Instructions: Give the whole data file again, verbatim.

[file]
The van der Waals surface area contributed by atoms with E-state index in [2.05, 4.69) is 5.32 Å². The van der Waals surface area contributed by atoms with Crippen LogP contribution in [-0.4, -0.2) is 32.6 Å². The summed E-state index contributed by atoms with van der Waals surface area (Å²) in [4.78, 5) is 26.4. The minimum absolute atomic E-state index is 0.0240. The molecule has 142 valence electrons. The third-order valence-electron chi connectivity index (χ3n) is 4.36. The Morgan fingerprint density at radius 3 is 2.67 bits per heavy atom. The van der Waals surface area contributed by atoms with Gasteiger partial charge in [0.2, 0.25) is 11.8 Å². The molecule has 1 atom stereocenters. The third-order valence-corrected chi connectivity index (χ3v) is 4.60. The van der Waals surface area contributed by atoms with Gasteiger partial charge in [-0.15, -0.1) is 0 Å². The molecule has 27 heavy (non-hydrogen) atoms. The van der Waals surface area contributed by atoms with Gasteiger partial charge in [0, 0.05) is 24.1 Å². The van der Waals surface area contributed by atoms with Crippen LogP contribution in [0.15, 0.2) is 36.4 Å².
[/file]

The van der Waals surface area contributed by atoms with E-state index in [2.05, 4.69) is 5.32 Å². The van der Waals surface area contributed by atoms with Crippen LogP contribution in [-0.4, -0.2) is 32.6 Å². The summed E-state index contributed by atoms with van der Waals surface area (Å²) in [4.78, 5) is 26.4. The minimum absolute atomic E-state index is 0.0240. The molecule has 142 valence electrons. The third-order valence-electron chi connectivity index (χ3n) is 4.36. The Morgan fingerprint density at radius 3 is 2.67 bits per heavy atom. The van der Waals surface area contributed by atoms with Gasteiger partial charge in [0.2, 0.25) is 11.8 Å². The molecule has 1 atom stereocenters. The third-order valence-corrected chi connectivity index (χ3v) is 4.60. The van der Waals surface area contributed by atoms with Gasteiger partial charge in [-0.15, -0.1) is 0 Å². The molecule has 27 heavy (non-hydrogen) atoms. The van der Waals surface area contributed by atoms with Gasteiger partial charge in [0, 0.05) is 24.1 Å². The van der Waals surface area contributed by atoms with Crippen LogP contribution in [0.15, 0.2) is 36.4 Å².